Friday, October 23, 2009

Sunday 10/4: Mass and Bus Rush

Even though I didn't go to sleep until past five, my body woke up before nine. We got dressed in the cleanest clothes we could find, and walked to mass at the cathedral. Earlier in the week, we watched a concert here and the church seemed like something of a tourist draw. Now it was filled with devout church-goers. I have never attended mass before, so all the standup-sitdown surprised me a bit. But it kept me awake, which I think might be the intention. I didn't understand a word, since the service was in Polish, but the music was beautiful. The choir and the giant pipe organ resonated through the church, stirring up souls to repentance (I assume). At one point, the guy at the pulpit must have instructed everybody to meet their neighbors, because the wrinkled grandmas and grandpas in the row in from of us turned around and gave us the biggest smiles. I may not agree with everything their church teaches, but I do agree with people who are doing their best to be their best.

We spent the most of the day tired and ready to go home. On Sundays, a market fills the square in front of the hostel, so we burned some time poking around there. There were booths of fresh produce, clothes, antiques, junk, and old books. I bought a beautiful old book from the same stand earlier in the week, but it was still my favorite to dig through. We ate our favorite french-bread pizza (for the fourth? time that week) and I took a nap at the hostel. Our beds were already made for the next guests, so Andy let me crash in his.

I woke up with just enough time to grab my bag, and we headed out the door for the bus station. One of the front desk girls showed us how to get there on a map, but she couldn't get any more specific than saying that the bus and train stations were next to each other and that a shuttle bus to the airport would be waiting. We set off walking, and realized that the bus station was much farther than we anticipated, and we had no extra time to compensate. We broke into a fierce power-walk, taking turns carrying the two bags. Our bus was scheduled to leave at exactly 5:00, and we were afraid that if it was a big charter bus on a schedule then it wouldn't wait for us if we were late. With five minutes left on the clock, we found the bus/train station. We had a sticky note from the hostel, who arranged our reservation, but it just said "Bus Station, Platform 15&16, 17:00." We couldn't see platforms anywhere and started to sweat. I showed a woman working at a stand our sticky-note but she spoke no English and just brushed us off. We were all sweating, stressed, and grumpy. We had no idea where to go and our bus was leaving any minute. If we missed our bus, we would most likely miss our plane. If we missed our plane, the next one wouldn't be until tomorrow, and then we would miss a day of teaching. If we missed a day of teaching, we would be dead meat. I accosted the next person who walked by, "Excuse me, do you speak any English?" The boy, about our age, replied with "A little," so I showed him our sticky-note and asked him if he knew where our platform was. He looked at it and said, "Oh, you're looking for the bus station. This is the train station." Please visualize four girls with looks of utmost horror on their faces. Time was nearly gone. We still hadn't paid for the bus nor had tickets of any kind. Only a sticky-note from the hostel and a promise that our names were on some reservation list. We frantically mumbled something, asking if he could give us directions to the bus station. Instead of just pointing the way or explaining, he personally marched us across the train station, through crowds, outside, to the adjoining bus station, and then showed us exactly where we needed to be. We made it to the shuttle exactly on time, and had the whole van to ourselves. We never found out that boy's name, but he went above and beyond the call of duty and saved our foolish skins. Yet another person on this trip helping to restore my faith in humanity.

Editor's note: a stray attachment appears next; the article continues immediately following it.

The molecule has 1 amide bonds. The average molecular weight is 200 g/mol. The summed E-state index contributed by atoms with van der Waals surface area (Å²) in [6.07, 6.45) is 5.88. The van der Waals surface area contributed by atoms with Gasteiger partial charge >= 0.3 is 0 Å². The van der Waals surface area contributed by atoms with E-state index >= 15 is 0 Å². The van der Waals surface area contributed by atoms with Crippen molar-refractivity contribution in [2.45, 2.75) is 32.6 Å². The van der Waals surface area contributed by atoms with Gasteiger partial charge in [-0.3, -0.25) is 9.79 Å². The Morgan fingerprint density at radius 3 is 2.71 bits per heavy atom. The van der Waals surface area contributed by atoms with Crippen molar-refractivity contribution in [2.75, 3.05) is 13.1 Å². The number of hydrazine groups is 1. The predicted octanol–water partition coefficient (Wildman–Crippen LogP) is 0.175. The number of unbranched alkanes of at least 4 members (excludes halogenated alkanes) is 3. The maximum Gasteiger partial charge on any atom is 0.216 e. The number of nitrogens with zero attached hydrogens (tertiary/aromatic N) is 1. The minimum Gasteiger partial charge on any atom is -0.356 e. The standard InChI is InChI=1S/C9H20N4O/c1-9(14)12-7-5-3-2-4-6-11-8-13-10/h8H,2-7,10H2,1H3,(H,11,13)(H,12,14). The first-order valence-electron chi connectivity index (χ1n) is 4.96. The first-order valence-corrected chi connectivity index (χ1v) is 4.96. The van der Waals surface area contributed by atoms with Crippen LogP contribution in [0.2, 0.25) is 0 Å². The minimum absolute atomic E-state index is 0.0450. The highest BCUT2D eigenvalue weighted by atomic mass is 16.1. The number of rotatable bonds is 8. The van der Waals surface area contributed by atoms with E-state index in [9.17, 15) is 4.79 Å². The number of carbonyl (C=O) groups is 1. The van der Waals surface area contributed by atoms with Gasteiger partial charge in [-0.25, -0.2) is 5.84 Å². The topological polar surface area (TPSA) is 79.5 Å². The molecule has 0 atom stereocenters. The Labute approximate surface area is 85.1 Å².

We made it to our flight on time, and Ukraine even let us back in the country. The passport inspection lines, which were such a nightmare when we came from America, were uncrowded and took less time than it took to fill out the forms. A shuttle bus was waiting right outside the airport, and dumped us off right exactly where we needed to be. The metro shuts down at midnight, so I called my host mom and told her that I was back safe and would be sleeping over at Jessica's apartment. We walked into her apartment tired and starving, but Jessica's roommate, Jo, had a homemade cake waiting for us. The three of us ate the entire cake in one sitting, and slept in till noon.

1 comment:

  1. Hi Alena,
    Great blog! Your mother gave me the url and told me to check out your travels. Great narrative, even better pictures and lots of fun I'm sure. Enjoy! Bro. Anderson


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